The fate of Cape MayCounty during the Revolution is reported by both Stevens and Dorwart. The place was raided repeatedly and terrorized along the coasts by British vessels both then and in l812. The British tried to blockade the Delaware Bay -all 30 miles of it, but the people landed goods further up, and took them across New Jersey by cart or wagon to Philadelphia.

In 1812- the Second War for American Independence- Elijah and Jacob Handhadsalt works near Fishing Creek which were ?molested? at times by the British.17 It is unknown whether this is the Elisha of our interest, but it is entirely possible. Cape May was an insecure and vulnerable place in both those wars.

LAND RECORD OF ELISHA, ESTHER AND RACHEL HAND;

The key recording is in Book B, page 266 recorded 1 Sept, l800 in which Elisha Hand of Lower Twp, Cape May Co, a farmer, and Esther, his wife, involving land received from his father ?,-----s? (the word is not clear) by will. The land was originally owned by the grandfather of this Elisha as it says by a deed written in l702. The land was recorded originally at Burlington, New Jersey from the West Jersey Proprietors. It was next to the land of Jonathan Hand.All this is in the deed. This deed conveys 36 acres of this land to Stillwell Shane. The land is in the neighborhood of Coxhall Creek near butternut something bounded by Richard Edmonds to John Taylor?s corner.

The Butternut reference is not clear, but today in the area there is a street named Butternut. This was near the inception of CoxHall and Fishing Creeks which ran from inland to the bay- almost meeting in this area. The area is now shopping malls and tracts of houses. This deed would indicate that Esther was alive in Sept of l802 in order to sign here name.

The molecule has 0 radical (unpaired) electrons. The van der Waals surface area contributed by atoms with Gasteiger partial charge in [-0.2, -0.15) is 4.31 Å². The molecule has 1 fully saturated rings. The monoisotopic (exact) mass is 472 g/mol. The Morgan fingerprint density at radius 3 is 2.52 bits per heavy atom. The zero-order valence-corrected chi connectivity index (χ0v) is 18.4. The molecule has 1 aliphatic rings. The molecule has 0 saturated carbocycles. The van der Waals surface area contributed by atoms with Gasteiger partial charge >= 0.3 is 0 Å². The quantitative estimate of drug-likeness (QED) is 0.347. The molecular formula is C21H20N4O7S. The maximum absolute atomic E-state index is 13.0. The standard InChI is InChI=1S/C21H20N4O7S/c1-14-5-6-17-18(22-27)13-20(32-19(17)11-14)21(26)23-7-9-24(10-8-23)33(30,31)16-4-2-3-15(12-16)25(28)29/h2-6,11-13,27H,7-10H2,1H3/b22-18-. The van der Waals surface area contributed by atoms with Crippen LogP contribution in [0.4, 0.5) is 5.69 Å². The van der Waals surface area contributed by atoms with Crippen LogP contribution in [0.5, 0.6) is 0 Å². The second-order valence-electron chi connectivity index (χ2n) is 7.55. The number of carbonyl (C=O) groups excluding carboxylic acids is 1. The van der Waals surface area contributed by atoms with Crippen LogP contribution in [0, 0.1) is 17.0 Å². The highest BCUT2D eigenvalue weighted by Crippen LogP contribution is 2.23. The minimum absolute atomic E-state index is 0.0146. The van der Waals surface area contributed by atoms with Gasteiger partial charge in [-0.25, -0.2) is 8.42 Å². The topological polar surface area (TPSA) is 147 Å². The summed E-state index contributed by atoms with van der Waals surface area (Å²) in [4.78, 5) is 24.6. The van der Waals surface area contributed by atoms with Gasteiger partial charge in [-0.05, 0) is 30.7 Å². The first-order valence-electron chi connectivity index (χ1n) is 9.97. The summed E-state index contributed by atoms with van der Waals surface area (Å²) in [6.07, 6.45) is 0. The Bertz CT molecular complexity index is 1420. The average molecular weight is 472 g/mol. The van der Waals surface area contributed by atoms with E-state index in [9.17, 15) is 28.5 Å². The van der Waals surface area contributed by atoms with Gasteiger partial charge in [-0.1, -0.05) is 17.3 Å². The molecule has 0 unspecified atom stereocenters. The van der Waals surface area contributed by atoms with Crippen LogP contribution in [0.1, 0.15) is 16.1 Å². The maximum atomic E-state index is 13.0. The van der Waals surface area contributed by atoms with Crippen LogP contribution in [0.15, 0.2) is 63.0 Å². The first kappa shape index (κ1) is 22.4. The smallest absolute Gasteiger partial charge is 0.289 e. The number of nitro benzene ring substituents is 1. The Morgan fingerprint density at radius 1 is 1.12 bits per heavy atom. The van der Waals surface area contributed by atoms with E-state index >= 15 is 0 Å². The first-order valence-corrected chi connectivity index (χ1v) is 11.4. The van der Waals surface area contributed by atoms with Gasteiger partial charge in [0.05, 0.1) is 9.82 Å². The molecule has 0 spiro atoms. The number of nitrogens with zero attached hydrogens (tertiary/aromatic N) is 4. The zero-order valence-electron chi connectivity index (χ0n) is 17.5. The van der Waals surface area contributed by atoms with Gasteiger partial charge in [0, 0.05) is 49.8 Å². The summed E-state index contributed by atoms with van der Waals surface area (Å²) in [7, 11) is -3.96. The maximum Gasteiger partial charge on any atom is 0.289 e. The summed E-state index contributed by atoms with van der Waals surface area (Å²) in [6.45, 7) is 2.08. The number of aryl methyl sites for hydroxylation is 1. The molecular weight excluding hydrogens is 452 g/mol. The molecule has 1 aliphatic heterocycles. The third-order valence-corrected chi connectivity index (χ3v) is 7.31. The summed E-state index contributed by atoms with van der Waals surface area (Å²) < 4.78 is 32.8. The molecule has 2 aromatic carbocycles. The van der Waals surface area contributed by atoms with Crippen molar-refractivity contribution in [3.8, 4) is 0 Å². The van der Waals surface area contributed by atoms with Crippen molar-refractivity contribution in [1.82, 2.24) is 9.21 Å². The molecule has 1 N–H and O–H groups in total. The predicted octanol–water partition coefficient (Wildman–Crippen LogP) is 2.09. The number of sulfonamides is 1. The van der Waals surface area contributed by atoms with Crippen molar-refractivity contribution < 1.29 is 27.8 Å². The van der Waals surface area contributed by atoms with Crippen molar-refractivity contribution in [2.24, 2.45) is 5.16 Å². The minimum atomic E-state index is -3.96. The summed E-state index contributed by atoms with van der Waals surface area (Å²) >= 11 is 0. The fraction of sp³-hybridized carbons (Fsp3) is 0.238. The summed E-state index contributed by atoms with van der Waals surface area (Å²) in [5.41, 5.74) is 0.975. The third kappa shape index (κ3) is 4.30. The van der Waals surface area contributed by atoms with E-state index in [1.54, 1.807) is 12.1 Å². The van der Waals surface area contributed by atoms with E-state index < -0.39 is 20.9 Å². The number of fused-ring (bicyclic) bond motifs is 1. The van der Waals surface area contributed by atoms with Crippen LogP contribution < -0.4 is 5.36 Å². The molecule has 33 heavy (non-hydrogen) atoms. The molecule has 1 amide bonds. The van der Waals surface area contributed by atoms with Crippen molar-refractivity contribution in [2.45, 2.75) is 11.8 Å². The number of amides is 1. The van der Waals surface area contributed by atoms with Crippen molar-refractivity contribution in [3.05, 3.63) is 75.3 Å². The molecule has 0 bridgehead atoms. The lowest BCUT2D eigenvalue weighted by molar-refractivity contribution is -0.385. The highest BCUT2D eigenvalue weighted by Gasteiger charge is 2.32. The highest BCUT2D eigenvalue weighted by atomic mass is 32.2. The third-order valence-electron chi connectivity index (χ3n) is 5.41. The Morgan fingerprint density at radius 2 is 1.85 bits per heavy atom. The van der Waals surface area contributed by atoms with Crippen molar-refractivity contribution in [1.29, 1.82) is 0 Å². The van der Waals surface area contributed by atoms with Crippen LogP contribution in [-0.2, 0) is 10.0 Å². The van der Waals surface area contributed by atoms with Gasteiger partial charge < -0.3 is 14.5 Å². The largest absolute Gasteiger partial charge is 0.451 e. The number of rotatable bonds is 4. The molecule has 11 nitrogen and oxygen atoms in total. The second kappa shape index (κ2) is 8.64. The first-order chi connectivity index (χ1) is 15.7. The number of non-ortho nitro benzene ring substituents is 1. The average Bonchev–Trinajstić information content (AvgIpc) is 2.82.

In January of l803 Elisha alone signed and sold 4 acres he got from his brother as recorded in Book C, p 135. The land had been owned by brother, Silas, on Coxhall Creek probably had from their father. So Elisha?s brother, Silas, died before this.

In February l804 as recorded in Book C, page 429 Elisha and his wife, Rachel, sold 50 acres to Stillwell Shane- the land being next to Jonathan Hand at the head of Noll Creek. This may be Hall Creek being short for Cox Hall- where Dr. Cox in the late 17th century had his big house or Hall (in the English sense of the word). There is mention of giving the land to his son, Ellis. It looks like Ellis although we would like it to be Elisha- but, maybe, it is Elisha misspelled. MAYBE, THIS IS A WAY THAT ELISHA SR. GOT MONEY TO GIVE TO ELISHA JR. TO GO TO THE NORTHWEST TERRITORY AT MARIETTA. Elisha Jr. would have been 20 years old at the time ready to come into his majority and leave father and step mother. It does appear that Elisha sold off pieces of property to keep afloat financially.

In Book B page 322 of Reports of the Recorders Office there is a map of l845 of irregular shaped pieces of land. One lot line says ?Elijah Hands land- S 29 l00 perches.? Other notations on the map say: ?Map of a piece of sunken salt marsh on the head of Fishing Creek meadow adjoining Jeremiah Hands?commonly called the Jeremiah Marsh and set off of Ellis Hughes being lot No 5.? Also ?Map of a tract of bush land and old field at Nummies. Set off to the heirs of Sarah Wales deceased being Lot No 8. This is further identification of the land of Elisha Hand with the area called Nummies at Fishing Creek.